Long-term tracking and population characteristics of lipoprotein (a) in the Cardiovascular Risk in Young Finns Study

Atherosclerosis. 2022 Sep;356:18-27. doi: 10.1016/j.atherosclerosis.2022.07.009. Epub 2022 Jul 16.

Abstract

Background and aims: Lipoprotein (a) (Lp(a)) is a causal risk factor for cardiovascular diseases and its levels are under strict genetic control. Therefore, it is hypothesized that the concentration of Lp(a) remains stable throughout life. Finns have lower Lp(a) levels than central Europeans, but it is unknown whether there are differences within Finland, especially between the eastern and western parts of the country with known genetic duality and persistent differences in cardiovascular disease rates. We have examined the long-term stability of Lp(a) levels over 25 years in the Cardiovascular Risk in Young Finns Study (YFS), and the characteristics of individuals with different Lp(a) levels, including their geographical origin within Finland.

Methods: In YFS, the first large baseline examination was conducted in 1980 (baseline age, 3-18 years). Several follow-ups during the past 40 years have been conducted to investigate the determinants of cardiometabolic health. Lp(a) levels have been measured in study years 1986 (N = 2464, ages 9-24 years), 2001 (N = 2281, ages 24-39 years), 2007 (N = 2204, ages 35-45 years) and 2011 (N = 2044, ages 39-49 years). Tracking of Lp(a) was estimated by calculating Spearman's rank order correlations between the study years, and by cross-tabulating how many individuals diagnosed with either elevated or non-elevated Lp(a) levels in 1986, 2001 and 2007 remained in the same category in the latest follow-up in 2011.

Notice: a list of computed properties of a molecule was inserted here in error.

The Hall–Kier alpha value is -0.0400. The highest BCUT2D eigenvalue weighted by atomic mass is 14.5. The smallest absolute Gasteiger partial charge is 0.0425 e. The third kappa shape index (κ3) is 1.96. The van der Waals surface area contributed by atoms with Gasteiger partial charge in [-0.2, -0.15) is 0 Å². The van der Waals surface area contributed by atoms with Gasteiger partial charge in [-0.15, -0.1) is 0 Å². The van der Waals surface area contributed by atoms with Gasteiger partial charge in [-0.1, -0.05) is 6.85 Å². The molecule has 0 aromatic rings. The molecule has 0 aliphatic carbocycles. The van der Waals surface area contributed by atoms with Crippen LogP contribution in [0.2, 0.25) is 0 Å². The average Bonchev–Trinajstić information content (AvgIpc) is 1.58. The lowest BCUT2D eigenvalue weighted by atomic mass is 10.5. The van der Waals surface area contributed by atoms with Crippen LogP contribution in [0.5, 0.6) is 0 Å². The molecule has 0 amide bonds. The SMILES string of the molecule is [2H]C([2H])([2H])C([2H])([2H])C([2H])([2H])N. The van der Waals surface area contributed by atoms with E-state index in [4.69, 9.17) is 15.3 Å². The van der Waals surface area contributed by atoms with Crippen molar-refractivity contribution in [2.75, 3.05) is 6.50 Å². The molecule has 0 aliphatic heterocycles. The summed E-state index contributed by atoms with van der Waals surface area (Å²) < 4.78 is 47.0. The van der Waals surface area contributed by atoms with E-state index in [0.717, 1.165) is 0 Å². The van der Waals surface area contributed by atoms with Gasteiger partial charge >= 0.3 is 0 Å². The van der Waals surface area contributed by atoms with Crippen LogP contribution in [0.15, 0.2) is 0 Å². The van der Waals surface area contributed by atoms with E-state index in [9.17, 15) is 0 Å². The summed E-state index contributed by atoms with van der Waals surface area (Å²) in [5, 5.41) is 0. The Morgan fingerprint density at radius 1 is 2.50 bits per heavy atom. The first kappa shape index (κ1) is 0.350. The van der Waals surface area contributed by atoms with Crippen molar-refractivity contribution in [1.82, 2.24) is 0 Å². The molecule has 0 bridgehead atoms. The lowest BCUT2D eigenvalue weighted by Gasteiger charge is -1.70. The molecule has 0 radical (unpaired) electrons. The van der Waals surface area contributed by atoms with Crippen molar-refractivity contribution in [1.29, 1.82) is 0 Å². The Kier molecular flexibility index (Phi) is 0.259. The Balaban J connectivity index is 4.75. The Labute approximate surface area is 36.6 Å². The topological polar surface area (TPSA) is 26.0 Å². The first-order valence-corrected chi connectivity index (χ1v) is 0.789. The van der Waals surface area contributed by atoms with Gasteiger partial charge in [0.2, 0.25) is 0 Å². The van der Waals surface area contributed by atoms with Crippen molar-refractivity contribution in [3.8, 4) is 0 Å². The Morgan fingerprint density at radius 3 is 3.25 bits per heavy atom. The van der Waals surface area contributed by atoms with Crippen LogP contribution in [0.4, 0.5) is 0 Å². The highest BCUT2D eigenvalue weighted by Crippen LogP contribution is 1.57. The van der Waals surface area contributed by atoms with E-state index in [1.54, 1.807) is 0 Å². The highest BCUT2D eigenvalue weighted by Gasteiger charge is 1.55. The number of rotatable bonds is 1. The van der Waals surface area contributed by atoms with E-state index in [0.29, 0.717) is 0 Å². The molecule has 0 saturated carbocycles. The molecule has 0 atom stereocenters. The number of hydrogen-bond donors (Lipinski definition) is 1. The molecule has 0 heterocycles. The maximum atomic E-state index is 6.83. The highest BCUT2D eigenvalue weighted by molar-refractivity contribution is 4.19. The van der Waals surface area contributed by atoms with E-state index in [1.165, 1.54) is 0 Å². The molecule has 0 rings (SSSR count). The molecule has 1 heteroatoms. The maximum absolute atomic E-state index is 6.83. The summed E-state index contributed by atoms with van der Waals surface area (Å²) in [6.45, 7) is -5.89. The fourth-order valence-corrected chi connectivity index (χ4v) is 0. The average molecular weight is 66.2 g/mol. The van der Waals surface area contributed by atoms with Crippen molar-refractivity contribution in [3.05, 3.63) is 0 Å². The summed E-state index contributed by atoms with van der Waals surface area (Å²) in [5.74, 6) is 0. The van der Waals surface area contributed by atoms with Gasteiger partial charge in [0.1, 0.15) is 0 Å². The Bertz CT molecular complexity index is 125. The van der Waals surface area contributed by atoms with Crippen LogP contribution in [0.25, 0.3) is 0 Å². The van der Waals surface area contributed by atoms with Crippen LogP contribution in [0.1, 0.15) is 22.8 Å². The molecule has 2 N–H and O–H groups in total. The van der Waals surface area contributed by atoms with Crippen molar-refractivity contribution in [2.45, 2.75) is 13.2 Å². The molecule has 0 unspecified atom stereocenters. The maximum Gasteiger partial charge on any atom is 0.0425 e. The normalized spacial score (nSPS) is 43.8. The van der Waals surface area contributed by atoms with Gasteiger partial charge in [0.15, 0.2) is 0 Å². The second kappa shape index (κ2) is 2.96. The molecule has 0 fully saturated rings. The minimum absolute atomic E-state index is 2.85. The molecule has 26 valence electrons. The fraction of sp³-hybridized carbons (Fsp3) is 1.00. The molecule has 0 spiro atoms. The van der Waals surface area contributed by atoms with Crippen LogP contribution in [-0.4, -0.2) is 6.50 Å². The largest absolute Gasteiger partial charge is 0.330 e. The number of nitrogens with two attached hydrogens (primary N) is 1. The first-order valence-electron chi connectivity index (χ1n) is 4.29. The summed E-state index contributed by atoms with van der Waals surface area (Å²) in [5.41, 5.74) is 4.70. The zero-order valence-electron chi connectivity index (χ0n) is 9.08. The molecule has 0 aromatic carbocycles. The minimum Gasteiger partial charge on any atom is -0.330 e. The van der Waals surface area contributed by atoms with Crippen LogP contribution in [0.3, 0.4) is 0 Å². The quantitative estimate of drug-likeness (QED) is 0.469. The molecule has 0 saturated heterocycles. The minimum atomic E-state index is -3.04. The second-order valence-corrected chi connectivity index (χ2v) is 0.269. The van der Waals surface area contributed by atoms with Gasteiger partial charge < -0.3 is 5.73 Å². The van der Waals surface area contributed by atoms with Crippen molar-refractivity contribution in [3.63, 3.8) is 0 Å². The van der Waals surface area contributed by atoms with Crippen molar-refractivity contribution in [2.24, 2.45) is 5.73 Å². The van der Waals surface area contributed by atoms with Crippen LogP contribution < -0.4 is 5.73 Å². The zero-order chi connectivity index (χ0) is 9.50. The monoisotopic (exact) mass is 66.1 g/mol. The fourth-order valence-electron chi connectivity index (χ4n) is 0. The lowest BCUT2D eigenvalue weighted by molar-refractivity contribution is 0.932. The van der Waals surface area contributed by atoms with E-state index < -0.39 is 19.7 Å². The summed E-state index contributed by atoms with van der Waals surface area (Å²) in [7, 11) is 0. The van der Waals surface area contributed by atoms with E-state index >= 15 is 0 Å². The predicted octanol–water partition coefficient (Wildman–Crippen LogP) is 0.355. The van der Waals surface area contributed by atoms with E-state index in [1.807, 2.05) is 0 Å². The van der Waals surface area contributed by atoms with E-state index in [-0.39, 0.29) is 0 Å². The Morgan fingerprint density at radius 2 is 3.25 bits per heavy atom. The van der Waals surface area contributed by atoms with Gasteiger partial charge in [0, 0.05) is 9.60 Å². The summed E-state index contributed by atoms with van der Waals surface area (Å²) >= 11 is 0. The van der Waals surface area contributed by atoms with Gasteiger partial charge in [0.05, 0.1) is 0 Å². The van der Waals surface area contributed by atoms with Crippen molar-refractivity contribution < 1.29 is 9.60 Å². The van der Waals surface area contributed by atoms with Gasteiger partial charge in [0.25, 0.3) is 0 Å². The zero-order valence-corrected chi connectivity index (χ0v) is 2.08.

Results: Spearman's correlation coefficients varied between r = 0.84-0.96. Most individuals (87-94%) who had a high Lp(a) level (>30 mg/dl) in any of the previous study years had a high level also in 2011. On average, the median Lp(a) levels were consistently ∼20% higher in the individuals originating from eastern Finland compared to those from western Finland, but there were no differences in the distribution of known genetic determinants between eastern and western Finns that would have explained the observed difference.

Conclusions: These data confirm that Lp(a) levels remain very stable over the life-course. In line with the genetic duality between eastern and western parts of Finland, we observed about 20% higher Lp(a) levels in individuals originating from eastern Finland compared to those originating from western Finland.

Keywords: Cardiovascular; Finland; Genetics; Lipoprotein(a); Tracking.

Publication types

  • Research Support, Non-U.S. Gov't

MeSH terms

  • Adolescent
  • Adult
  • Cardiovascular Diseases* / diagnosis
  • Cardiovascular Diseases* / epidemiology
  • Child
  • Child, Preschool
  • Finland / epidemiology
  • Heart Disease Risk Factors
  • Humans
  • Lipoprotein(a)* / genetics
  • Middle Aged
  • Risk Factors
  • Young Adult

Substances

  • Lipoprotein(a)